> (i.e. e-mail addresses that bounce mail sent to them) and give them a 3
> month deadline for correction of their mail address. The automated
> system will not use a mail cluster or other mail transmission software
> that is incompatible with commonly available anti-spam technologies,
> such as greylisting.
> LIR POC's that fail to respond to paper mails or telephone calls will
> have Their e-mail address replaced with "REFUSED RESPONSE" in the
> directory. Non-legacy POCs will be requested to remedy the situation by
> their next billing date. At it's discretion and considering the size or
> number of complaints about an organization, ARIN may require the
> organization to supply accurate contact information in it's directory
> entry as a condition of accepting payment from the organization for
> registration renewals.
> POCs belonging to blocks reassigned by LIRs who fail to respond will be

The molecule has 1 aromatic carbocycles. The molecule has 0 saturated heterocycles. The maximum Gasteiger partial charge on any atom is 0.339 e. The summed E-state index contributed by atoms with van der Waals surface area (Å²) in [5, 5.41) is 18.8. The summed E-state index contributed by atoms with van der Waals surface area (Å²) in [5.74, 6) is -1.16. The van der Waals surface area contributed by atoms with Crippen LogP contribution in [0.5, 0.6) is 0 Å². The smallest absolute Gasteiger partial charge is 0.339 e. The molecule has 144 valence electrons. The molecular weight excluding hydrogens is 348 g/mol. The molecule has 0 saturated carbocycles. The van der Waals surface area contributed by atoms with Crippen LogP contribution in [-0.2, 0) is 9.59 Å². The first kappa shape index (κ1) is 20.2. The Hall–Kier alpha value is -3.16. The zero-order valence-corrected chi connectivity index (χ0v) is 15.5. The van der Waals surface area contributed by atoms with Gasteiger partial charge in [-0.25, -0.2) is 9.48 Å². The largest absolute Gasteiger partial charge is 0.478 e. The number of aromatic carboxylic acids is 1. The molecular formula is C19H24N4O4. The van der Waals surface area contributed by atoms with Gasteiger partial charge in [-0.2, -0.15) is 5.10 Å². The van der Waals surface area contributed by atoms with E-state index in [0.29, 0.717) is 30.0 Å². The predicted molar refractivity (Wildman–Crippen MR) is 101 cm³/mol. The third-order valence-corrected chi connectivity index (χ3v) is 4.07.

> replaced by the POC of the reassigning LIR.
> The automated e-mails will have a text string titled "ARIN Automated POC
> e-mail test" identifying them so that automated trouble ticket systems
> can be programmed to automatically delete the mail messages instead of
> replying to them.
> Other standard mailing list practices will be followed by ARIN to insure
> the absence of e-mail loops, etc.
> 3.6.1 ARIN will supply a report to the community, updated monthly, that
> lists the percentage of "REFUSED RESPONSE" POCs, the percentage of POCs
> that accept e-mails, and the percentage of POC addresses that have not
> responded but have not yet been notified by paper mail or telephone.